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Thursday, November 1, 2012

DeRushaEats: The $5 Thimble of Juice

The more I eat out, write about eating out, and eat out with my family, the more I realize I'd never want to run a restaurant. The line between success and failure can be just one small thing.

That one thing, for my mom, was a $5 tiny glass of fresh squeezed orange juice.

My family visited from Chicago a couple weeks ago, and we took my parents, my kids, and my cousins to a restaurant in Minneapolis. The food was great, the hosts were gracious, I really enjoyed it.

There was a kids menu, reasonably priced at $6-$7, with delicious, fresh, wonderful food. But it didn't include a drink. My five-year-old asked for orange juice, and out came a little glass of freshly squeezed OJ.

It was probably 4 ounces. $5. I didn't think much of it—it's freshly squeezed, it probably took a couple oranges, what's an orange or two cost in October in Minnesota?

But when we left, my mom said, "I'd never go there again." I was surprised—she liked her food. I asked "Why?"

"Sammy's breakfast cost $12," she said. "$5 for an orange juice? You've got to be kidding me."

One small thing.

As writers, we talk so much about the quality of the food, the execution, the ingredients, the concept. We don't talk enough about service, in my view, because I think that's one of the most important things real customers care about.

But a restaurant can nail all of that, and still lose a customer because of one small thing.

I'm not sure what to make of it. Is my mom right? I don't know. Is it crazy to spend $5 on a 4-ounce drink for a five-year-old? Is $5 too much for freshly squeezed orange juice? Probably not.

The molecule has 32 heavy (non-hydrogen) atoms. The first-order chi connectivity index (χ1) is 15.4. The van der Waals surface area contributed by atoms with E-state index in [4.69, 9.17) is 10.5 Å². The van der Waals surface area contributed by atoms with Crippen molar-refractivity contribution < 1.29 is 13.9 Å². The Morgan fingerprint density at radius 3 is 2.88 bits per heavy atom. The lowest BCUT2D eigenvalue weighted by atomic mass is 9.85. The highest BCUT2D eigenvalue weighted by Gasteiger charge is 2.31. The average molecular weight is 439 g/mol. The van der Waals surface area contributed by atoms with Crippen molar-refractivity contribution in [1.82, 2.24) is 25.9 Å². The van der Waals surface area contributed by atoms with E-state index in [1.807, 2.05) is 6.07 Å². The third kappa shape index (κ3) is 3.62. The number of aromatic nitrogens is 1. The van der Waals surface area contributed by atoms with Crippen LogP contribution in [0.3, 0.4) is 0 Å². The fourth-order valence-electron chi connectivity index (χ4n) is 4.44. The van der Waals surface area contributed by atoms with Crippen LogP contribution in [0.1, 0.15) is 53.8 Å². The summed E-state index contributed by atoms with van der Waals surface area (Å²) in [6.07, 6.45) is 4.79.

If you have a kids menu, should you include a drink? I don't think so, but I do think you should offer a kids-sized, kids-priced drink.

I'd be interested in your thoughts on this. What's the one small thing that's kept you from coming back to a restaurant? The one small thing that makes you fall in love with a place? And what is the right approach to a kids menu?

Bottom line: It goes to show you how tough it is to succeed in the service industry. One small thing. That's all it takes.

Posted on Thursday, November 1, 2012 in Permalink

Comments may be edited for length, clarity, or appropriateness.

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Nov 1, 2012 03:15 pm
 Posted by  Kristin Boldon

I ate lunch at a new place last week. I was trying to keep costs down, so ordered one of the least expensive items on the menu, which was $9. I also ordered a cup of coffee.

The food was great, the coffee was great, but I was a little surprised when the bill came and was higher than I expected. The cup of coffee was $3, a third of the price of food. Was it good? Yes. Was $3 a fair price for it? Maybe, as I suspect the beans were top notch. Yet something about the $3 mug of black coffee bugged me in the same way that a $5 juice bugged your mom. And I think it speaks to how precarious a thing a restaurant experience can be, made up of so many factors.

Nov 1, 2012 03:51 pm
 Posted by  Jason DeRusha

That's a really great insight Kristin. It's funny how we have these gut check reactions to various prices.

Nov 1, 2012 09:46 pm
 Posted by  MaryHansonPhotography